Battle/War, Etruscan, Etruscan mythology, Latin, Light, M names, Male, Mythology, Physical Attributes, Proto-Indo-European, Roman mythology, Surname names, Virtues/Attributes

Marcus

Marcus is a Latin praenomen (given name) of uncertain etymology though it’s likely that it derives from Mars, the Roman god of war and agriculture. The name itself is of uncertain etymology and meaning though it could possibly be related to Latin mas meaning “male” or from Latin marcus meaning “large hammer”. However, it’s also possible that Mars is related to a much older source, perhaps from Etruscan Maris (the god of fertility and agriculture), his name of unknown meaning. Mars could also be a contracted form of an older name, Mavorsa cognate of Oscan Mamers, which could possibly be related to Latin mah or margh (to cut) and vor (to turn) essentially meaning “turner of the battle”. Mars could also be derived from the same Proto-Indian-European root as Sanskrit marici meaning “ray of light”, or Proto-Indian-European mer meaning “to die”. It could also be associated with Latin marceo meaning “to (cause to) wither” and “to (make) shrivel”. Marcus is also a surname originating from the given name.

Origin: Latin, Proto-Indo-European, possibly Etruscan

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Variants:

  • Markus (German, Swedish, Norwegian, Danish, Finnish)
  • Markos (Greek, Ancient Greek)
  • Mark (English, Russian, Dutch, Swedish, Norwegian, Danish)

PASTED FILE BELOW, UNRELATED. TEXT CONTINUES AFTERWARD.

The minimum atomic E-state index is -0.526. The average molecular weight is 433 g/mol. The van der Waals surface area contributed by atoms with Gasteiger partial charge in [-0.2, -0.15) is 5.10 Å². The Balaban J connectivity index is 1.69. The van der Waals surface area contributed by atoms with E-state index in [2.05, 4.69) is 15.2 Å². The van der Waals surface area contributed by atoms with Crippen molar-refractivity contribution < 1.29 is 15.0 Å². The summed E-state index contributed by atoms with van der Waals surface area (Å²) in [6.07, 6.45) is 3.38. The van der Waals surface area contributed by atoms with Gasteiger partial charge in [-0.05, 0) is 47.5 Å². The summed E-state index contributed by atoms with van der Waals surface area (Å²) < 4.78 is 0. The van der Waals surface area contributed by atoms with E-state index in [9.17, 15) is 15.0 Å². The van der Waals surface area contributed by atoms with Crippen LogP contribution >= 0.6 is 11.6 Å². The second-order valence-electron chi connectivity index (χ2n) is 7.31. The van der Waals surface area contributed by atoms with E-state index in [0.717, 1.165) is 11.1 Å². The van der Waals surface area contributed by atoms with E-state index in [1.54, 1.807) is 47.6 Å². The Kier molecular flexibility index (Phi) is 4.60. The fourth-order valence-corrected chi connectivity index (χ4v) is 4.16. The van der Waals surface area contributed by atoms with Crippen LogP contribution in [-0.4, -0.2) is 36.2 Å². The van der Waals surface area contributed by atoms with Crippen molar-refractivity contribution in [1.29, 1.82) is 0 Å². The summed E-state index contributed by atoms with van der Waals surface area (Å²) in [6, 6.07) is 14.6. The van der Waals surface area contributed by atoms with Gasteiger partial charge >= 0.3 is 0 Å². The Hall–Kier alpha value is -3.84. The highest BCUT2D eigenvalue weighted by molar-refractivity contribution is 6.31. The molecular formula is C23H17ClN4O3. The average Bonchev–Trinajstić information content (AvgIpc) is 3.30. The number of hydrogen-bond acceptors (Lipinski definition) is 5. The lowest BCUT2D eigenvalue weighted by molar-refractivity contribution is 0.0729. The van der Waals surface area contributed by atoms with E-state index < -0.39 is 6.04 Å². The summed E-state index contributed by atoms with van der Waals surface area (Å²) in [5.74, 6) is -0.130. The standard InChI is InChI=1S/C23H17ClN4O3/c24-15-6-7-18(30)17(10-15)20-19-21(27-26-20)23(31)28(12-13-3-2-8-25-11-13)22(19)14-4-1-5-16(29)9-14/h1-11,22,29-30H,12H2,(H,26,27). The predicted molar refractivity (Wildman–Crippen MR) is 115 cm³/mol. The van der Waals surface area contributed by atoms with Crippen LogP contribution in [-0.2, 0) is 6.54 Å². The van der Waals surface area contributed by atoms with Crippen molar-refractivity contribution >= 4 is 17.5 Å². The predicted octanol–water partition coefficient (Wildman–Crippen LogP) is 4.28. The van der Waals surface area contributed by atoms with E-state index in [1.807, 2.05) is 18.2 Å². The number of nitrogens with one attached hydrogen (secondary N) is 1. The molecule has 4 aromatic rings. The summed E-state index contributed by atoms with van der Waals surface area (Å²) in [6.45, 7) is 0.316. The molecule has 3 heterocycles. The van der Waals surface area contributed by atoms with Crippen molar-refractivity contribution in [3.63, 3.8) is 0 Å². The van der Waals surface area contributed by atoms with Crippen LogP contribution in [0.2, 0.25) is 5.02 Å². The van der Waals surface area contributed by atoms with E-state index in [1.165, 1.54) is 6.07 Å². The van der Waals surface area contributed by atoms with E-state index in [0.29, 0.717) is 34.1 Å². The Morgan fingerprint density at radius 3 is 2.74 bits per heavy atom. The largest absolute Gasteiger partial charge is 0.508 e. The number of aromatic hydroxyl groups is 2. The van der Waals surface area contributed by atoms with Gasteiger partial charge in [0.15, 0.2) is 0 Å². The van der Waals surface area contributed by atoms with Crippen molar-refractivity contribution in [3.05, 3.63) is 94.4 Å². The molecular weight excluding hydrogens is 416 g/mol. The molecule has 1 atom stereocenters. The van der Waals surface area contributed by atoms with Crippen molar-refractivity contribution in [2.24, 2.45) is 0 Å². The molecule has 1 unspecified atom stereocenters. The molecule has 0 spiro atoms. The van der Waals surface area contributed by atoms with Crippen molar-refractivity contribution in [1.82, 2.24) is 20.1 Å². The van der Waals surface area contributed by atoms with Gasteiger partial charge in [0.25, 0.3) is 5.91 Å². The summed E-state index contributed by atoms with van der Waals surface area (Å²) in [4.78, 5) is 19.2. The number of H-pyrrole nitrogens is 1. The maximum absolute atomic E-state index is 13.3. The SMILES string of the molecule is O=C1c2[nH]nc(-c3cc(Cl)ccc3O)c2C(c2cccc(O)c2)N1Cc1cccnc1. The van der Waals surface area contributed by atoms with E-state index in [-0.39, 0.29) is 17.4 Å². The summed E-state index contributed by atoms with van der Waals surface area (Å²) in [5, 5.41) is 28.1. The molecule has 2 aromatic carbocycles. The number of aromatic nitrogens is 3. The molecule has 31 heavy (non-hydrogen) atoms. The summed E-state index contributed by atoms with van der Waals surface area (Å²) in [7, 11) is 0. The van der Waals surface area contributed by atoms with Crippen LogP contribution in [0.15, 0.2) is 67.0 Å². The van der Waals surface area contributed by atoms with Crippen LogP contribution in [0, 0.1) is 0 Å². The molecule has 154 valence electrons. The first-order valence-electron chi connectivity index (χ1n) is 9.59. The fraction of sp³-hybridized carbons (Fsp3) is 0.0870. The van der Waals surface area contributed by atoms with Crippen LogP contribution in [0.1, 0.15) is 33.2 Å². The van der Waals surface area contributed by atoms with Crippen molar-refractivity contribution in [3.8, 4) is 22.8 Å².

• Marko (Ukrainian, Croatian, Serbian, Slovene, Bulgarian, Macedonian, Finnish, Basque)
  • Marco (Italian, Spanish, Portuguese, German, Dutch)
  • Marcos (Spanish, Portuguese)
  • Marc (French, Catalan, Welsh)
  • Margh (Cornish)
  • Marek (Czech, Slovak, Polish)
  • Markku (Finnish)
  • Maleko (Hawaiian)
  • Márk (Hungarian)
  • Marcas (Irish, Scottish)
  • Markuss (Latvian)
  • Mars (Roman mythology)
  • Marcellus (Ancient Roman, German, Dutch)
  • Marcello (Italian)
  • Marcelo (Spanish, Portuguese)
  • Marcelinho (Portuguese diminutive of Marcelo)
  • Marcellus (Ancient Roman, German, Dutch)
  • Marcellinus (Ancient Roman, German, Dutch)
  • Marzell (German)
  • Marcel (French, Catalan, Romanian, Polish, Czech, Slovak, Dutch, German)
  • Marcellin (French)
  • Marcell (Hungarian)
  • Marceli (Polish)
  • Martzel (Basque)

 

Female forms:

  • Marcella (Ancient Roman, Italian, German)
  • Marcela (Czech, Slovak, Polish, Romanian, Spanish, Portuguese)
  • Marcelle (French)
  • Marcellette (French diminutive of Marcelle)
  • Marsaili (Scottish)
  • Marcelina (Polish)
  • Marcellina (Ancient Roman)
  • Marceline (French)
  • Marcelline (French)
  • Marcelyn (English)

 

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